Science Spacebound

SpaceX launch on Apollo 11 pad: Private spaceflight takes reins from government

a shift in thought

Historic launch pad 39A stands to witness yet another landmark in aerospace history: the transition of space dominance from public to private. 

Space shuttle Atlantis lifts off from Pad 39A at the Kennedy Space Center in Cape Canaveral, Fl. The STS135 mission, the final shuttle flight, brought astronauts and supplies to the International Space Station in 2011.
John Raoux/AP/File
|
Caption

Sunday may be one mostly routine launch for a private space company, but one symbolic leap for the US government.

What was once possible for only the world’s most powerful states is becoming a standard assignment for private companies. SpaceX hopes to launch its tenth bag of goodies to the International Space Station on Sunday, ushering in a new era for the launch pad that first sent humans to the moon.

Originally scheduled for Saturday, the launch was postponed to allow time to investigate the cause of a hydraulic piston’s odd behavior. If all goes according to plan, Sunday’s flight will deliver 11,000 pounds of supplies and experiments to the ISS, including a light sensor for studying global lightning patterns and mice that may reveal how injuries heal in microgravity. SpaceX intends to land the reusable first stage rocket on a nearby landing pad, rather than the usual drone barge.

But this elaborate song and dance is quickly becoming the norm for SpaceX, which pulled off its historic first soft landing of a booster just over a year ago. Now, reusable rockets are piling up in its warehouses, and Sunday’s mission will be company’s tenth ISS rendezvous.

What makes this launch special is the milestone it represents for an often underappreciated component of spaceflight – the launch pad. Pad 39A served as the origin for a number of aeronautical landmarks, from the first lunar landing to early space shuttle flights.

Its next launch will mark its first action since the last shuttle flight more than half a decade ago.

"I'm a little partial to this pad, as all four of my shuttle flights lifted off from here," Bob Cabana, a former NASA astronaut and current director of NASA's Kennedy Space Center, said during a news conference at the pad on Friday. "So, it means a lot to see it in use and not wasting away in the salt air."

The pad’s rebirth also underscores a renaissance in the space industry, as it undergoes a sea change from public to largely private enterprise. This piece of infrastructure, which once cost US taxpayers over $100,000 a month to keep from rusting “to the ground,” has a metaphorical new lease on life thanks to a literal lease with SpaceX for the next 20 years.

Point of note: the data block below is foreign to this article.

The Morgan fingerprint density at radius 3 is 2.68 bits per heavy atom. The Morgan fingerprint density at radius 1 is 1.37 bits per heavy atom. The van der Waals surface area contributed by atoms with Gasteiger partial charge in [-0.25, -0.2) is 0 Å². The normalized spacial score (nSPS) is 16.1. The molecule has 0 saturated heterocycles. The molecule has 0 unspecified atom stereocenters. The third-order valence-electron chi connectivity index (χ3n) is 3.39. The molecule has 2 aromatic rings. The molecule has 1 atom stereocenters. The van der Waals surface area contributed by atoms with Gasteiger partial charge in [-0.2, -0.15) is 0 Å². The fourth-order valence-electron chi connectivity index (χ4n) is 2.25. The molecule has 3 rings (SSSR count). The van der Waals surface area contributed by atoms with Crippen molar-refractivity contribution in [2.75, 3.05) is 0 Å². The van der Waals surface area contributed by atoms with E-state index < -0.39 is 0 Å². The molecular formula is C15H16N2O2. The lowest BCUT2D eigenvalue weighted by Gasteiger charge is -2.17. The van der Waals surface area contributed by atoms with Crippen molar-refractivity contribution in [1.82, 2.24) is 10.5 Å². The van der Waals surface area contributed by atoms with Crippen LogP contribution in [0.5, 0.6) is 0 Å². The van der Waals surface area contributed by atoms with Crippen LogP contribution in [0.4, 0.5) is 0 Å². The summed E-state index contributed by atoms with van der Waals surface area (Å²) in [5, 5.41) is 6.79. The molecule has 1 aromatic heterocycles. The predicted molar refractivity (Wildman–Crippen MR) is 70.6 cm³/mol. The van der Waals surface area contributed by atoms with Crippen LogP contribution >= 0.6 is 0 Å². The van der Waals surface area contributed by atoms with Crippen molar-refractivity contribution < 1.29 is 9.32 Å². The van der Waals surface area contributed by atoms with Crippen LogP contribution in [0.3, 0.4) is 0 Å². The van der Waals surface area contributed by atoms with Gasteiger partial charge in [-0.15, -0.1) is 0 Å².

Beating out competitor Blue Origin, SpaceX took over all operations and maintenance of the launch pad in 2015, starting with an extensive renovation that involved the removal of over 500,000 pounds of steel.

Meanwhile, NASA maintains control of the neighboring pad 39B, from which it hopes to launch future deep space missions with the next generation Space Launch System, currently under development.

This marriage of public and private signals the rapid emergence of a burgeoning new sector of the economy. In 2014, private activity accounted for just over three-quarters of the international space industry. SpaceX receives the lion’s share of the press, but dozens of companies now have launch capabilities, including Orbital Sciences Corporation, Blue Origin, and Virgin Galactic.

Many see this flurry of activity as just the beginning. "Most new space companies (there have been dozens) are not up to the challenge" of spaceflight and will disappear, writes space policy expert Howard McCurdy of American University in an email to The Christian Science Monitor.

"Yet if transportation history repeats itself, a few will emerge as dominant providers and become engines of economic growth," he says.

The US government has a long history of spurring transportation innovation, from financial support of the transcontinental railroad to the research contributions NASA forerunner NACA made to aeronautics during World War II. According to Dr. McCurdy, the space revolution will be no different.

“The government – NASA really – is supporting this movement in a number of ways. It is subsidizing the design of new spacecraft, promising to buy services, providing launch facilities, facilitating licenses and regulations, and helping with insurance issues. State and local governments are competing for spaceports and providing tax breaks,” he explains.

According to McCurdy, the difference between federal and commercial efforts comes down to risk aversion: “When government agencies take on new tasks, they cannot afford to fail. In private markets, economic failure is the engine of progress.”

The trick will be balancing the private sector’s tolerance for risk with the public’s need for safety, as SpaceX and Boeing draw closer to the first launches of their crewed capsules.

"What you get is an alternative discussion led by people who stand to make a profit," Mike Griffin, NASA administrator from 2005 to 2009, told Time in 2010. "Lockheed and Boeing say NASA's goals are too strict. Well, that's fine – up until the first accident, when people say, 'Where were NASA's standards?'”

But observers who are concerned that private industry’s yen for quick profits will overwhelm more cautious instincts may take heart in Saturday’s scrubbed SpaceX launch, after which CEO Elon Musk took to Twitter to espouse a "better safe than sorry" philosophy:

 

of 5 free articles this month > Get unlimited free articles
You've read 5 of 5 free articles

Sign up for a one month free trial.

Get unlimited access to CSMonitor.com for one month.

( No credit card required. )

( Or, learn about our Subscription options )